Semiconductor Security Concerns Rise as Experts Uncover Vulnerabilities in Latest Chip Tech : Tech : Tech Times

Recent discoveries by computer scientists at ETH Zurich have raised concerns about the security of semiconductor technologies, particularly in relation to confidential computing, as reported in TechXplore.

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What Is Confidential Computing?

Confidential computing is a method used by companies and governmental organizations to process sensitive data securely in shared cloud computing environments. 

However, researchers have identified vulnerabilities in the latest chip technologies that could potentially compromise data security.

Two Attack Scenarios

The vulnerabilities were uncovered through two attack scenarios devised by the Secure & Trustworthy Systems Group at ETH Zurich. 

These scenarios exploit the interrupt mechanism, which temporarily disrupts regular processing to prioritize other computing tasks. The research team, led by Professor Shweta Shinde, found that certain interrupts could be manipulated to gain unauthorized access to sensitive data stored in the server hardware of leading chip manufacturers such as AMD and Intel.

The vulnerabilities were discovered during an investigation into confidential computing technologies employed by AMD and Intel processors. The researchers sought to understand the functionality of these processors as part of their work on developing an eavesdrop-proof smartphone based on confidential computing principles.

At the heart of confidential computing is the trusted execution environment (TEE), a hardware-based component that isolates applications during runtime, according to the research team. 

This isolation ensures that sensitive data is protected from unauthorized access while being processed. However, vulnerabilities in the interrupt handling mechanisms of these processors pose a significant risk to data security.

One vulnerability identified by the research team involves the interaction between hypervisors and TEEs in public cloud environments. Hypervisors, which manage virtualized resources in cloud environments, are essential for ensuring the flexibility, efficiency, and security of cloud services.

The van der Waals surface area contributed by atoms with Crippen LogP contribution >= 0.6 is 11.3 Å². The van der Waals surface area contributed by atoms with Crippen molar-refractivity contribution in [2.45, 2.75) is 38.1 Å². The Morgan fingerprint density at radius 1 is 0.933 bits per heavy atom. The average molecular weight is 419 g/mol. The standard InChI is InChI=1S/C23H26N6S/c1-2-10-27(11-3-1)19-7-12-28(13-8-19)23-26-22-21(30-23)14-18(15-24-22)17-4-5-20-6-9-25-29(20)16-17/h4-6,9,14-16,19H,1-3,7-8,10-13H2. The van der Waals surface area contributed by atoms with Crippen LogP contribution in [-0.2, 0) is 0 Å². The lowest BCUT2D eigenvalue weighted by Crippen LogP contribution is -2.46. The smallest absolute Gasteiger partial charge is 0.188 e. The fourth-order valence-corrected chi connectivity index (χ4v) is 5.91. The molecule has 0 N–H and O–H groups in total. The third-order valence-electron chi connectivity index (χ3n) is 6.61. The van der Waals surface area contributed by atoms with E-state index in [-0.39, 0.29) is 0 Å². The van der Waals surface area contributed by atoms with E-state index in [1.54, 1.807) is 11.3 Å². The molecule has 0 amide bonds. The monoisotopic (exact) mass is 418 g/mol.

However, they also introduce potential security risks, as they can be exploited to access data stored in the memories of other cloud users or by cloud providers themselves.

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“Ahoi Attacks”

The researchers conducted what they termed “Ahoi attacks” to exploit the hypervisor-TEE interface and send coordinated interrupts to the secured system. These attacks demonstrated that certain interrupts could bypass the TEE’s security measures, allowing unauthorized access to sensitive data.

Another attack scenario, known as WeSee, exploits a mechanism introduced by AMD to facilitate communication between the TEE and hypervisor. This mechanism can be manipulated to extract sensitive data from the secured system or execute external programs.

The vulnerabilities identified by the research team highlight the challenges of ensuring data security in confidential computing environments. While chip manufacturers have taken steps to address these vulnerabilities, the risks associated with interrupt-based attacks remain a concern for companies and governmental organizations, according to the team.

For Professor Shinde and her research group, uncovering these vulnerabilities is part of a broader effort to ensure user control over data and applications in smartphones. 

By developing a TEE that supports unmonitored operation of apps not managed by device manufacturers, they aim to enhance user privacy and security in mobile computing environments. 

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